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Comparing Experiments into Obedience and Conformity

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Introduction

´╗┐Psychology Homework Rem Begum AO1: Obedience is the result of social influence, where somebody acts in response to a direct order from an authority figure. It is assumed that without an order a person would have not performed in this manner. An example of an activity of obedience could be if a woman was causing havoc in a restaurant for no reason and then the manager asks her to stop the inappropriate behaviour, therefore the woman agrees; this would be an act of obedience. On the other hand, disobedient behaviour would be the opposite of the previous example and, so in the example the woman might have rebelled or ignored the manager?s request. Stanley Milgram?s lab experiment was a lab experiment took place in 1963, where he carried out a series of studies to try and shed some light on this aspect of human behaviour. There were 40 male volunteer?s in Milgram?s study, who were all male, which tells one that it was Endocentric, the volunteers were also all American?s telling us that the experiment was Ethnocentric. ...read more.

Middle

Orne and Holland (1968) claimed that the study lacked experimental, internal validity and that the participants ?were only going along with the act?. Milgram?s lab experiment also lacked resemblance to real life situations, therefore is lacked ecological validity. AO2: Milgram?s study had many advantages; however it also gained many criticisms also. The advantages of Milgram?s lab experiment shows he found out that most people will obey orders that go against their conscience, this tells us that depending on the situation and the authority figure persuading or giving orders to an individual, it can change their action and make them perform acts that they may not have completed otherwise. Milgram also found out that, when people occupy a subordinate position in a dominance hierarchy they become liable to those feelings of empathy, compassion and mortality and are inclined towards blind obedience: this unravels that if a person is asked to do obey something by someone in a hierarchy role they are likely to do so even if it could affect their feelings is empathy, ...read more.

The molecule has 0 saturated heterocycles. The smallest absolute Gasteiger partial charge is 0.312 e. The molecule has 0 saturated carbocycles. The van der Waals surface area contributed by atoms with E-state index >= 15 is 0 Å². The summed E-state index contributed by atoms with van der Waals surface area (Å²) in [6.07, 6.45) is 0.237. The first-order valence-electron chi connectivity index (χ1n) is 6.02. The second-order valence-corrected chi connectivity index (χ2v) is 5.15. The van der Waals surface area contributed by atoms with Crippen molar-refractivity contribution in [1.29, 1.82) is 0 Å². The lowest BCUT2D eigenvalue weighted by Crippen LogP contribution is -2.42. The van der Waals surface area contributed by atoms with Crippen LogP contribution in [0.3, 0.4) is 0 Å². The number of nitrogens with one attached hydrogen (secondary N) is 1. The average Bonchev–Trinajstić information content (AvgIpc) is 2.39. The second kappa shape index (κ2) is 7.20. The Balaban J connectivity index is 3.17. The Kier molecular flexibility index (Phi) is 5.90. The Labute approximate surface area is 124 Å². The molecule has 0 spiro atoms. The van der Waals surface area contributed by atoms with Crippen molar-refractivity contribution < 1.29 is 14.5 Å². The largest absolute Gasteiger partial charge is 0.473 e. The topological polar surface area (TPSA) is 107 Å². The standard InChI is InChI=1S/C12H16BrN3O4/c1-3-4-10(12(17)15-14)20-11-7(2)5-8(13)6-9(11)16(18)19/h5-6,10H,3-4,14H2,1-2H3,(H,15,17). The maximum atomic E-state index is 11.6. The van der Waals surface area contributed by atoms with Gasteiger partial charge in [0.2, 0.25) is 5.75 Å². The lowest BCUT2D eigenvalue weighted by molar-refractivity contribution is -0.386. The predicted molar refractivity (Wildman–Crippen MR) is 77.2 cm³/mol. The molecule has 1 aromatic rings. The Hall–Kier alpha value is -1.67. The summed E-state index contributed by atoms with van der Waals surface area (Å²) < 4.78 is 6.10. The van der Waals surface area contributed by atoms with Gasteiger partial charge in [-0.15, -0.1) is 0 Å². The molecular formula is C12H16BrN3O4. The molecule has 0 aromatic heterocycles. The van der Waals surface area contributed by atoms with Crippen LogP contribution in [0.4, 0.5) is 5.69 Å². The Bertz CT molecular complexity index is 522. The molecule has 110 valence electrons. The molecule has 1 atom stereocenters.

Conclusion

Hoffling?s study concluded with 21 out of 22 nurses obeying to give the drug. However Hoffling?s experiment was in a natural hospital environment and therefore supported ecological validity, whereas Milgram?s experiment was not set in a natural environment, therefore it could be argued that Hoffling may have achieved more accurate results on obedience. On the other hand Hoffling?s research had a few criticisms also, as the nurses were not allowed to naturally discuss with each other about giving the drug, also the Doctor in the experiment was unknown. Contrary to this Rank and jacobson?s Field experiment concluded that nurses are aware of the toxic effects of a drug and were allowed to interact naturally, therefore they will not give an overdose of the medication just because a doctor/physician orders it. 2 out of 18 nurses obeyed, which displays a large difference from Hoffling?s and Milgram?s obedience rates. The drug in Rank and Jacobson?s experiment was a known drug and the nurses could interact and discuss naturally. As a result I feel that rank and Jacobson?s experiment was the most ecologically valid, due to the conditions they were in. ...read more.

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